Six people attend Rollins annual meeting in personRandall Rollins sits at the head table with Beth Chandler, the corporate secretary. Sitting more than six feet apart in the audience are: (L-R) Eddie Northen, the CFO; Gary Rollins, CEO; and John Wilson, the president and COO (Photo by Maria Saporta)
By Maria Saporta
Without a doubt, Atlanta-based Rollins Inc. on Tuesday convened its most unusual annual meeting in its 51-year history.
During normal times, Rollins holds an intimate annual meeting at its headquarters on Piedmont Road. There usually are a handful of company executives in the room, its board of directors and a rare shareholder or two.
But in 2020, Rollins only had six people in the room – the company’s top executives and a reporter. The board of directors called in via conference call.
The reason for the unusual format was the COVID-19 pandemic and the need for social distancing. It’s especially important for the directors of Rollins, most of whom fall into one of the most vulnerable population based on age.
It was a hybrid meeting – both in person and online. Most major companies have decided to hold virtual annual meetings this year.
“This is all new to us,” acknowledged R. Randall Rollins, 88, who chairs the board of the company and owns more than half of the company with his brother, Gary W. Rollins, 75, the CEO of Rollins. Both of them attended the meeting in person.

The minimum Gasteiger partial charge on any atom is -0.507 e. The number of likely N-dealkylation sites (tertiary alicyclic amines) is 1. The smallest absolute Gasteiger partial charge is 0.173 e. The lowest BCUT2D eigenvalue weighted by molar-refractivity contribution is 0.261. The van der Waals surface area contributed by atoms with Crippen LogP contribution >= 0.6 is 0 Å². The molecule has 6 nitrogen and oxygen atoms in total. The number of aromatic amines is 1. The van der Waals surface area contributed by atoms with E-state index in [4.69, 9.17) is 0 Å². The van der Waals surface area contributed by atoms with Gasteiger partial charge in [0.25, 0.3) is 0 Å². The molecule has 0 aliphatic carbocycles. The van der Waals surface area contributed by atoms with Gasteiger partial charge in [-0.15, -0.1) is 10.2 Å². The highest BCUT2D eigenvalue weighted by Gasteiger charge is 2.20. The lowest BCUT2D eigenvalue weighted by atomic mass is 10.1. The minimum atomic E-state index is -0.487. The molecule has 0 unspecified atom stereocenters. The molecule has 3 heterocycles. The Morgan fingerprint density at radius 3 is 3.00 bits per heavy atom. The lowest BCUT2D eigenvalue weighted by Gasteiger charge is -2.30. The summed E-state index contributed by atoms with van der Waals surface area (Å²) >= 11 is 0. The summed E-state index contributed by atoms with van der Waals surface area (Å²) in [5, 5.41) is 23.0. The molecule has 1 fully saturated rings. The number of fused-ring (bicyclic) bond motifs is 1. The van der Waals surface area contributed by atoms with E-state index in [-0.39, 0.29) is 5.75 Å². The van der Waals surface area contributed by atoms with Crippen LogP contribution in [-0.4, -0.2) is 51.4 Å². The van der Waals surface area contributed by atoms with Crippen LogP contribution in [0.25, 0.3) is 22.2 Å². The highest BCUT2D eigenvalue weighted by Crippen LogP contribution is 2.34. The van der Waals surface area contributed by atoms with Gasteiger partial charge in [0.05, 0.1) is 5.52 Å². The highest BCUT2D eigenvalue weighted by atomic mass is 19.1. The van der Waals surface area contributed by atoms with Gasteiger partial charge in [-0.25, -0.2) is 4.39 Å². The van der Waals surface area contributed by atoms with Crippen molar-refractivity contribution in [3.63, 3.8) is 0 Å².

For guests, the protocol before entering into the meeting was one of caution. Guests had to wear a face mask, clean their hands with hand sanitizer and get their temperature taken.
As usual, there was little fanfare during the meeting. It elected three directors – Randall Rollins; Henry B. Tippie, 93; and James B. Williams, 86. It also approved Grant Thornton to be its independent public accountant, and there was a non-binding vote on executive compensation.
Rollins owns the Orkin Pest Control company, and its revenues in 2019 exceeded $2 billion. It serves 2.4 million customers in 64 countries, according to its annual report.
Rollins holds its annual meeting on the same day as its two related companies – Marine Products Corp., which met at noon and lasted six minutes; and RPC Inc., which met at 12:15 p.m. and lasted seven minutes. There actually were nine people in the room for those two meetings.
The Rollins annual meeting began at 12:30 p.m., and it only lasted eight minutes, which is normal for the company. Rarely do the executives give an update on how the companies are performing and what lies ahead.
Because there is substantial overlap of directors and executives among all three companies, it makes sense to bunch the meetings together.